6. Reflect on Your Covenant at Least Weekly. Although this is implied in the above suggestions, it is worth stating explicitly. As we know from the world of professional sports, coaches are judged – and either retained or released – by how well their team performs. In the long run, it is the same way for team leaders, supervisors, managers and executives in most organizations. If your team does well, you will be judged well. Hence, at the risk of stating the obvious, your primary goal is to ensure the success of your team, and your Covenant to them is the explicit ‘road-map’ of how you can do that. Fulfill your Covenant robustly, and assuming you have the right people on your team, you and they will be successful. Hence, it is worth the five minutes or so a week to hold off other distractions, and quietly reflect on the items in your Covenant. How are you doing on these items? What is meant by the more high level or vaguely worded items (e.g. “Be honest”, or “Communicate regularly”)? How can you add relevant detail and examples to your interpretation of, and acting upon, these items? Is there something you could do or say today that would demonstrate to the team, or an individual on the team, that you are mindful of the Covenant and actually using it as a reference or guide in your interactions? The items you find the hardest, what could you do to get better at them? Is there someone you know who is good at these items, or has a good reputation in these areas? What would they do; and/or could they help you to do better? By simply asking yourself these questions, and sincerely considering the options, you are leveraging the Covenants and improving your chances of being an effective leader for your team.

7. Remember “ERTAP”. Finally, to ensure you get a good ROI from The Workplace Covenant, recall that the intended outcomes of the Covenant process include “ERTAP”: Empathy, Respect, Trust, Alignment and Partnership. As you use your Covenants to strengthen the professional relationship between you and your team, be aware that it can be an effective tool to increase mutual Empathy. When you engage in open, authentic conversation about the items in the Covenants, the levels of empathy between you and your staff will increase. When you share your expectations, and your candid feedback on yourself and them, the team’s understanding and empathy for your point of view will increase. Similarly, as they share their expectations and candid feedback to themselves and you, hopefully your level of empathy for them will increase too.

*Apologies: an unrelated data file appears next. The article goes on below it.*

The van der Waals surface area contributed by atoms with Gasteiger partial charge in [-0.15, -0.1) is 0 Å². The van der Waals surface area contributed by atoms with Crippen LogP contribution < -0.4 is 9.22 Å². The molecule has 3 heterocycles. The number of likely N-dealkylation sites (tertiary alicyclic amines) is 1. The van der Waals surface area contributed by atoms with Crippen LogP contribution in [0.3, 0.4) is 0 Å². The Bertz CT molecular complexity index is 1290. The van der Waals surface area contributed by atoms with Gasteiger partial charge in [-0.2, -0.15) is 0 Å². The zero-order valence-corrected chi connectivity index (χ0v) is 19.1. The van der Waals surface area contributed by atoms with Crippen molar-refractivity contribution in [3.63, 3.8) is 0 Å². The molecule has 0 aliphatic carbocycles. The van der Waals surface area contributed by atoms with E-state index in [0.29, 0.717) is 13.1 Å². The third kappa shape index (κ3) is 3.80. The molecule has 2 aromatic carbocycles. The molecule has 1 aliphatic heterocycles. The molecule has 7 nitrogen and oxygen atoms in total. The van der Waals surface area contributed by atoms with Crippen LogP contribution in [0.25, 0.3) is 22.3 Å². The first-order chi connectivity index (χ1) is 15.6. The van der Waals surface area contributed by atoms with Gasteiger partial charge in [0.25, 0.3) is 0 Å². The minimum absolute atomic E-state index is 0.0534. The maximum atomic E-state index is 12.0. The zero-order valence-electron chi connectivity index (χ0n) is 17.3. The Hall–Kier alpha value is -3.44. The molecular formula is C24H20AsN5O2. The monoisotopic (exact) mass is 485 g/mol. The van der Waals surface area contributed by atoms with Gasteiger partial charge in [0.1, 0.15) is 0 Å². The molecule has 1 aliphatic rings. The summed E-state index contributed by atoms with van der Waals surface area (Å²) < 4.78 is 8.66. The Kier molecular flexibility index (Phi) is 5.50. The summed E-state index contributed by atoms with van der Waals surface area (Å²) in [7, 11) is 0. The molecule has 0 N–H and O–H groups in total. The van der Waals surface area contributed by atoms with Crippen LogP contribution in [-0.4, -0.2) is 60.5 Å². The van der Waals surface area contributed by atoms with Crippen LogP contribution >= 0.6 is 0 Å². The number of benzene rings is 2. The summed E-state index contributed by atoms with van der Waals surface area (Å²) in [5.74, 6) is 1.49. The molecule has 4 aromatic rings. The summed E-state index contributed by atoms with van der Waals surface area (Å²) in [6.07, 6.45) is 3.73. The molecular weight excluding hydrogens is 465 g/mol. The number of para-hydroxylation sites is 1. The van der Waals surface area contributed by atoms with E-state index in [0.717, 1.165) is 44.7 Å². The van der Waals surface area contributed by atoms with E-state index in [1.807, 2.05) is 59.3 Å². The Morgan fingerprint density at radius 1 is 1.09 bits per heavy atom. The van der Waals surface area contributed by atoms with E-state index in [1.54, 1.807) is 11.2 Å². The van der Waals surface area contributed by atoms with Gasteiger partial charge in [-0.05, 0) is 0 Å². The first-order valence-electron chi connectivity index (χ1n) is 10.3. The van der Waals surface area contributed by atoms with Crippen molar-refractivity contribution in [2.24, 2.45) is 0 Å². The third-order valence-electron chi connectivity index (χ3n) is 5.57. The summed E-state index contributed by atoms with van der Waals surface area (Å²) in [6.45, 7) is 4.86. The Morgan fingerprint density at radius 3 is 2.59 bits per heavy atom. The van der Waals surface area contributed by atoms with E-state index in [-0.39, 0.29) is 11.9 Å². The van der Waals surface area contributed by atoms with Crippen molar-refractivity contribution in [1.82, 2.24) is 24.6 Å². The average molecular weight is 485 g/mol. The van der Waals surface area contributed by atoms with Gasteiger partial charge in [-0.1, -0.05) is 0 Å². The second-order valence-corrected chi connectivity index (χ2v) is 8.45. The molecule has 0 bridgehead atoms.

As empathy increases, so will mutual Respect. The levels of mutual respect will increase as you and staff members engage in honest yet also professional (i.e. unemotional) and constructive conversation about the items in the Covenants and the related subjects of how you both can help one another to succeed. Indeed, as you listen to and take seriously their feedback to you, their level of respect for you will increase. In turn, as you listen to them share their self feedback, and respond well to your feedback to them, hopefully your level of respect for them will also increase.

As empathy and respect increase, and both parties keep their commitments over time, the levels of mutual Trustworthiness and Trust will also improve. Famous author Stephen Covey (The Seven Habits of Highly Effective People, 1989) has suggested that the basis of trust is being trustworthy, which is a function of keeping one’s promises. Hence, as both you and the team make sincere efforts to keep your Covenants and the promises implied in them, the levels of trust between you and them will increase.

As empathy, respect, and trust increase, so will team Alignment. Alignment, that is, the coordination of effort and actions toward agreed upon goals, is a necessary (if insufficient) condition of organizational effectiveness, efficiency and success. Hence, if you and the staff are to achieve your respective goals and do so in a way that is satisfying to both you and the staff, alignment is required. All successful sports teams, orchestras, and volunteer committees know that the key to success is alignment of effort. If both parties do their reasonable best to live up to their Covenants, and review them from time to time to make needed corrections, alignment will happen.

Finally, the last outcome of The Workplace Covenant is Partnership. This is the ideal state where both the manager and all on staff feel ‘ownership’ for the work itself, the goals of the group, the relationships in the team, and the quality of experience that both the manager and staff have at work. It is a state where, rather than a parent-child relationship between the manager and the team, there is an adult-to-adult relationship, where both have a feeling of ‘in this boat together’, and shared mutual accountability for process and outcomes. In short, it is a state of high commitment, high performance, and almost always, high results.

Having a Workplace Covenant with your team is an opportunity and a ‘tool’ that not all managers get. Many managers lack the self-confidence, discipline or maturity to make this process work. Many teams are not ready for the responsibility, self-critique, and sometimes challenging conversations required by a Covenant. And many organizations are not open to the concept that managers should have real obligations to their staffs, treat them as customers, and receive periodic feedback from them. But if you are reading this document, your situation is different. As noted earlier, this process can transform your group, and the experience you and your team have at work. It can distinguish you positively from your peers and others who do not have this opportunity. But like any process or tool, it has to be used to be effective. The choice is yours. The ideas above will help you. But you have to make the time and commit to the notion of having real partnership with your team. Based on the experience of hundreds of other managers and their teams who have done this before you, the effort is worth it, and the results can be extraordinary.